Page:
How glamorous does one person really need to be? Isn’t Elle McPherson fabulous enough just being alive and walking around on those legs with that hair and that smile, those lovely boys and that international business? These days, though, it seems that’s not enough.
Not only do you have to be the yummiest of mummies, and delightfully devoted, taking your kids to school yourself – you have to do it in towering high heels. Shoes with heels so wickedly spikey high the designer himself called them after the devil.
Let me be clear, I am not criticising Ms MacPherson here. She looks amazing. She’s not just wearing those jeans, she’s working them, and there’s no doubt the Christian Louboutin ‘Lucifer’ shoes propel the outfit from every day comfy to high-octane glamour. But really… is this now the bench mark for working mothers’ daywear?
What makes it hard to take is that later the same day, Elle was photographed, by some nasty intrusive paparazzo, sitting in the hairdresser’s, joyfully taking the Lucifer shoes off and rubbing her aching tootsies.
It’s all part of the conspiracy of the high heel. A living lie of ambitious women tottering around in towering heels for the most mundane of occasions and playacting an air of insouciant comfort.
‘These old things? Oh I just knock about in them…They’re like slippers to me. I can’t wear flats.’
I’ve lost count of the number of Anna Wintour wannabes who proclaim they only ever wear Manolos. One that particularly sticks in the mind was a New York plastic surgeon, who wears them while she operates. I don’t know about you, but I would really rather have my surgeon concentrating on her scalpel, than her stilettos.
Victoria Beckham is another power mum always seen in punishing heels, despite the fact that wearing them has gnarled her poor feet to such an extent, she might have to have bunion surgery.
Back in 2007 she told a journalist from London’s Daily Mail, ‘I always wear stilettos but they have given me awful feet. I hate my feet, they are the most disgusting thing about me. Part of the reason I wear such amazing shoes is to take the eye away from my horrid feet and on to the stunning shoes.’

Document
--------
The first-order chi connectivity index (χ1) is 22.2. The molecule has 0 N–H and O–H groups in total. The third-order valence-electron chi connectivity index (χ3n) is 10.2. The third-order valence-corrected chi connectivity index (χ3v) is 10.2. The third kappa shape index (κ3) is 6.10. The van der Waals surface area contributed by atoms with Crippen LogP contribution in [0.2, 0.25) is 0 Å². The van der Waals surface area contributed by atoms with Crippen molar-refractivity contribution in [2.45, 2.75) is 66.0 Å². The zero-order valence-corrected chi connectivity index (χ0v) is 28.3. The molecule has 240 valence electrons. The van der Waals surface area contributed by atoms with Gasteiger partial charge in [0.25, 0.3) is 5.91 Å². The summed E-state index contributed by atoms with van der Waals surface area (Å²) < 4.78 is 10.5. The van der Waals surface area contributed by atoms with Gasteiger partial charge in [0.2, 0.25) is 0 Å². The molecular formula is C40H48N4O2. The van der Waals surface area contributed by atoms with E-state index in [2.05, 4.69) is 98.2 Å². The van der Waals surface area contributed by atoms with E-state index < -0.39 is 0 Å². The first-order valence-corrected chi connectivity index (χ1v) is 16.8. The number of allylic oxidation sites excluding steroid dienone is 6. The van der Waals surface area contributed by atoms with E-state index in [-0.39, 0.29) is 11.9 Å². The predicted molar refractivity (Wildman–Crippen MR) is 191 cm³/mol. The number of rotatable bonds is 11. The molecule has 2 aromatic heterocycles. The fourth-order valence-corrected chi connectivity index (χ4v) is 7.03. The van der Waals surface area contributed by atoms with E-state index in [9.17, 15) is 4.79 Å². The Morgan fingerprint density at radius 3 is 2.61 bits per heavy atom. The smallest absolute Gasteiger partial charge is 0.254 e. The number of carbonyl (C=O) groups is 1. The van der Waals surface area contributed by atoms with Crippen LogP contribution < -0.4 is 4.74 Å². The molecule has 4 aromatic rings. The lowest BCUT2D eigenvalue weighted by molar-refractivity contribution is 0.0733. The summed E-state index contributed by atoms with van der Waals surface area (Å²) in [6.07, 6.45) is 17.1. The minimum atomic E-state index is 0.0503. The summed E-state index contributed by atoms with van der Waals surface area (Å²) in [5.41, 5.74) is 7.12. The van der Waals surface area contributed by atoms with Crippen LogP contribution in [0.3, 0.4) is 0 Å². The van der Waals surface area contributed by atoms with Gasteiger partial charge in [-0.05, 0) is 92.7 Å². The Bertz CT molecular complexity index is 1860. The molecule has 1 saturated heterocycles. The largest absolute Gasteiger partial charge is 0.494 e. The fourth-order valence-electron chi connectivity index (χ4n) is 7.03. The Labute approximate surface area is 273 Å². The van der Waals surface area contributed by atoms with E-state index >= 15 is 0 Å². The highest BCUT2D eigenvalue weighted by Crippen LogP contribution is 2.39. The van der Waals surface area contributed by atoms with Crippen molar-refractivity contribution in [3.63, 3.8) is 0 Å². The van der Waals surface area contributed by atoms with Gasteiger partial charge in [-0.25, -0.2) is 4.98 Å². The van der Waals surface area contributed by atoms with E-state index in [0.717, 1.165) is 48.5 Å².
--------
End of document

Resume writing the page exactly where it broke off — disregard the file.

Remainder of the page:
Yet four years later, despite knowing the heels have ruined her feet, she’s still trooping around in them. Of course, that’s her look out, but what bugs me about the Killer Heel Conspiracy is the impact on young women, of celebrity role models perpetuating this lie that high heels are a good idea for every day life.
I’m not against heels per se – they’re fun and yes, they do lengthen the leg and make you look taller and slimmer – but I’m fiercely against the idea that they are a casual shoe.
Wearing them every day has become a kind of competitive prestige behaviour. As though you’re not a true wonder woman if you can’t dance backwards in high heels – whilst also being a perfect mother, supportive partner and a peer-revered internationally successful businesswoman. If you can’t hack the heels you’re not in the club.
In this way the Killer Heel Conspiracy damages not only the feet of those who fall for it – but the self esteem of those don’t. Let’s not give it further credence.